Turkey: Charges against 19 LGBTI+ rights defenders must be dropped

Civil Rights Defenders, International Federation for Human Rights (FIDH), Front Line Defenders and International Lesbian, Gay, Bisexual, Trans and Intersex Association (ILGA-Europe) call upon Turkish authorities to drop all charges against 19 LGBTI+ rights defenders due to stand trial on 12 November 2019 in Ankara

On 12 November 2019, 19 LGBTI+ rights defenders will stand trial, charged with “participating in an unlawful assembly” and “resisting despite warning” for   attending the peaceful LGBTI+ Pride March at the Middle East Technical University (METU) campus in Ankara on 10 May 2019.

The 19 (18 students and one faculty member), were among 22 people who were arrested during the Pride March in METU, after police forces entered the university campus at the request of the university administration.  Police dispersed the crowd using pepper spray, tear gas and plastic bullets. All 22 arrested were released later that day.

Speaking on behalf of the four organisations, Björn van Roozendaal, Programmes Director for ILGA-Europe said, “The defenders were practising their right to assembly and standing up for the rights of others in a peaceful manner when the police attacked and arrested them.  No one should be prosecuted for exercising their right to peaceful assembly. All charges against the human rights defenders should be dropped immediately, and this case should be closed.”

The Pride March was organised by METU LGBTI+ Solidarity, a student group established in 1996,  which works to secure gender equality, eradicate on-campus LGBTI+ phobia, and ensure that the university is a safe space for LGBTI+ people. The group has been organising Pride Marches on the campus every May since 2011.

On 6 May 2019, shortly before the METU Pride March, the university Rector, Mustafa Ver?an Kök, sent an email to all students, graduates, and faculty members, informing them that the Rectorate was prohibiting the event.  He referred to the ban on LGBTI+ events in Ankara, issued by the Ankara Governor’s office on 3 October 2018 and warned that the Rectorate would ask the Ankara Police to intervene if the event took place. When the Pride March commenced, the police violently dispersed students.

Twenty-one students and one professor were taken into police custody.  Shortly afterwards, the university opened administrative investigations against the students who participated in the Pride March. On 5 August 2019, 19 of the 22 arrested LGBTI+ rights defenders were notified that a criminal case had been opened against them, related to the charges of “participating in an unlawful assembly” and “resisting despite warning”  under Article 2911 of Turkish Penal Court.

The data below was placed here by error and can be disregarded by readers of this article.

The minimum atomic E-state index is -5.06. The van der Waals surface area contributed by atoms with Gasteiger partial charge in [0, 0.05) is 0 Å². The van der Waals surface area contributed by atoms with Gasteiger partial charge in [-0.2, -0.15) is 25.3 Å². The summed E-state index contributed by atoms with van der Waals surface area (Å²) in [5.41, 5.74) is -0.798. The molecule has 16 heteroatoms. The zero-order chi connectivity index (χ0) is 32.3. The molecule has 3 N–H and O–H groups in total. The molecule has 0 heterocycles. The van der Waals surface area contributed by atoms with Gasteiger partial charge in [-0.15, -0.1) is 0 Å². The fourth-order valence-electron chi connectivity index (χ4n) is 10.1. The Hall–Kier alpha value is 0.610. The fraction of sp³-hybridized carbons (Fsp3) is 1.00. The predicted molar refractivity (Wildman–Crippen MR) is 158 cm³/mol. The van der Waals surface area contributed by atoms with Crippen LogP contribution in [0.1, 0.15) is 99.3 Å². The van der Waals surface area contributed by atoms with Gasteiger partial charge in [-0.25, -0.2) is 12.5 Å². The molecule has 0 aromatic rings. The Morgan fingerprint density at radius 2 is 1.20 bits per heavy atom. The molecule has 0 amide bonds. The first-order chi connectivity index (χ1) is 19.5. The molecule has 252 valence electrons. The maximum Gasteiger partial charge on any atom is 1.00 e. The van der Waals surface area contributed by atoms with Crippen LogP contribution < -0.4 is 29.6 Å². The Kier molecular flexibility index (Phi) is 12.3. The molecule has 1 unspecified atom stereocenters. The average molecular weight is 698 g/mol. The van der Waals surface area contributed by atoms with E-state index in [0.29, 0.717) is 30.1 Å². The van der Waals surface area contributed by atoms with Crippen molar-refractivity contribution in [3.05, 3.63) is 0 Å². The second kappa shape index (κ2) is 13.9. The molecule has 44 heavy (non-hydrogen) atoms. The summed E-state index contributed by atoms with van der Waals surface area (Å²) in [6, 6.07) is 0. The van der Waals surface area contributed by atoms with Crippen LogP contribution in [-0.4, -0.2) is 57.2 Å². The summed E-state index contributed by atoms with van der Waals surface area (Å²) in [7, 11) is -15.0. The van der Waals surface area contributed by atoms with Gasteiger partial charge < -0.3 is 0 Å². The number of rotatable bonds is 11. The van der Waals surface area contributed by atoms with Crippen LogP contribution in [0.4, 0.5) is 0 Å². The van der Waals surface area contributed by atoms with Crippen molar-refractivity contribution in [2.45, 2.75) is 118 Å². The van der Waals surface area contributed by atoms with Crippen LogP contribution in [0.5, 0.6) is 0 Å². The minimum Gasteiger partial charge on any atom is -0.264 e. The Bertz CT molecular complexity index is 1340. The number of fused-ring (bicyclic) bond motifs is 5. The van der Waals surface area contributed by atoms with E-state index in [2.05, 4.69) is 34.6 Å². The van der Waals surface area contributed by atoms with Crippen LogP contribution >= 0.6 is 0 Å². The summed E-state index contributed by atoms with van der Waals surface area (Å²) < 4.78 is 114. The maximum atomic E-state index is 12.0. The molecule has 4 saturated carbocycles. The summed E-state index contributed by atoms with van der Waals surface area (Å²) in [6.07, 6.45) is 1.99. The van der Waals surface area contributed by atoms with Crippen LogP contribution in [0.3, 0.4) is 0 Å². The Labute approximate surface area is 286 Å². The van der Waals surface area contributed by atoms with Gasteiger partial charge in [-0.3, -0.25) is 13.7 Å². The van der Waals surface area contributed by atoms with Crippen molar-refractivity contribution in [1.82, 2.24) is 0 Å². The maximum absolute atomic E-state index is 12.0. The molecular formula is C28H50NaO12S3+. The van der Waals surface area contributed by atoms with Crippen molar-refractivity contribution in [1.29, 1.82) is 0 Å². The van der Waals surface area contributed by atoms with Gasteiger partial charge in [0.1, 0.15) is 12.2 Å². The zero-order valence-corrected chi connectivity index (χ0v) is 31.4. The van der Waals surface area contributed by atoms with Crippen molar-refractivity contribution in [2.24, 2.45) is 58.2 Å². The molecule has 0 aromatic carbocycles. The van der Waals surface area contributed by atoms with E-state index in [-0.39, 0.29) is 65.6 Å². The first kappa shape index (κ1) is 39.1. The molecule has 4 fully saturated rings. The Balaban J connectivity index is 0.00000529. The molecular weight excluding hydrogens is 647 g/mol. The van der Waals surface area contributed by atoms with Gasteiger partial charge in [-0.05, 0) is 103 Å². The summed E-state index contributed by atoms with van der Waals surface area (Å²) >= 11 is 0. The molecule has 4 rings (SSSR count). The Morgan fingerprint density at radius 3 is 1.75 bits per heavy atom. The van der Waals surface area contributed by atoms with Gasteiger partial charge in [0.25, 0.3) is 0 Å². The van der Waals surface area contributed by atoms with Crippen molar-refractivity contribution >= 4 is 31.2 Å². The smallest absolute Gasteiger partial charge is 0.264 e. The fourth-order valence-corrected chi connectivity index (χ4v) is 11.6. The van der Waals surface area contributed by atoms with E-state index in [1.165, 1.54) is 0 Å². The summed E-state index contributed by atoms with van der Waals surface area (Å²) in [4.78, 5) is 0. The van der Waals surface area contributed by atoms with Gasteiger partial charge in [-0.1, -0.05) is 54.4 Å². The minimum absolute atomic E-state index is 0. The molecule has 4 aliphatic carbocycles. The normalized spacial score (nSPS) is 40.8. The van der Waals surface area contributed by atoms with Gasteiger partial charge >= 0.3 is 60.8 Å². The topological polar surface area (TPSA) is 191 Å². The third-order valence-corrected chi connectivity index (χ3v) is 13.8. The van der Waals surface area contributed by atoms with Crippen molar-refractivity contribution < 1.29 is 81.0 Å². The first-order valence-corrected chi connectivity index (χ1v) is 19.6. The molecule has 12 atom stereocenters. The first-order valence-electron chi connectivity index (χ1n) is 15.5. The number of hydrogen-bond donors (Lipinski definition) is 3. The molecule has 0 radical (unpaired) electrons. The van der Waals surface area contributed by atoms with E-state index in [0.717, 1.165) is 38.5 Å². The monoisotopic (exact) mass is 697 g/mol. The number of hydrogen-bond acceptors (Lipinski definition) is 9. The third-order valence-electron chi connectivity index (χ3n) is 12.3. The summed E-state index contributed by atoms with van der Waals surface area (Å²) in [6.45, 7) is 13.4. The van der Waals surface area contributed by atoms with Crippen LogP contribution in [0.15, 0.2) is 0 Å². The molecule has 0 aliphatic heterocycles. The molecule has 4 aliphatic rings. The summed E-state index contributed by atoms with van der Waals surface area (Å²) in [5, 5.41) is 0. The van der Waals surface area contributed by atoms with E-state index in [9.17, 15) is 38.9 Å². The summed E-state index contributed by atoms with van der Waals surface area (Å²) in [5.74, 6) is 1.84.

In November 2017, using the state of emergency powers, a blanket indefinite ban on public events focused on LGBTI+ rights was issued in Ankara. Despite the ending of emergency rule in July 2018, the Ankara Governor’s office did not lift the ban. On the contrary, on 3 October 2018, the Governor’s office informed law enforcement and other relevant authorities of a new ban, without giving any indication of when it would end.

On 19 April 2019, the Ankara Administrative Appeals Court lifted the ban introduced under the state of emergency, on the grounds that it was unlawful and restricted rights and freedoms in unconditional, vague, and disproportionate ways.

The four organisations said “We would like to remind the authorities that the state’s duty is to take security measures to protect peaceful assemblies and events, not ban them. The government should carry out a thorough and impartial investigation into the excessive use of force during the event, instead of prosecuting the human rights defenders. We reiterate our call to the authorities to drop all charges against the 19 defenders and ensure that all human rights defenders in Turkey are able to carry out their legitimate human rights activities without fear of reprisals and free of all restrictions.”

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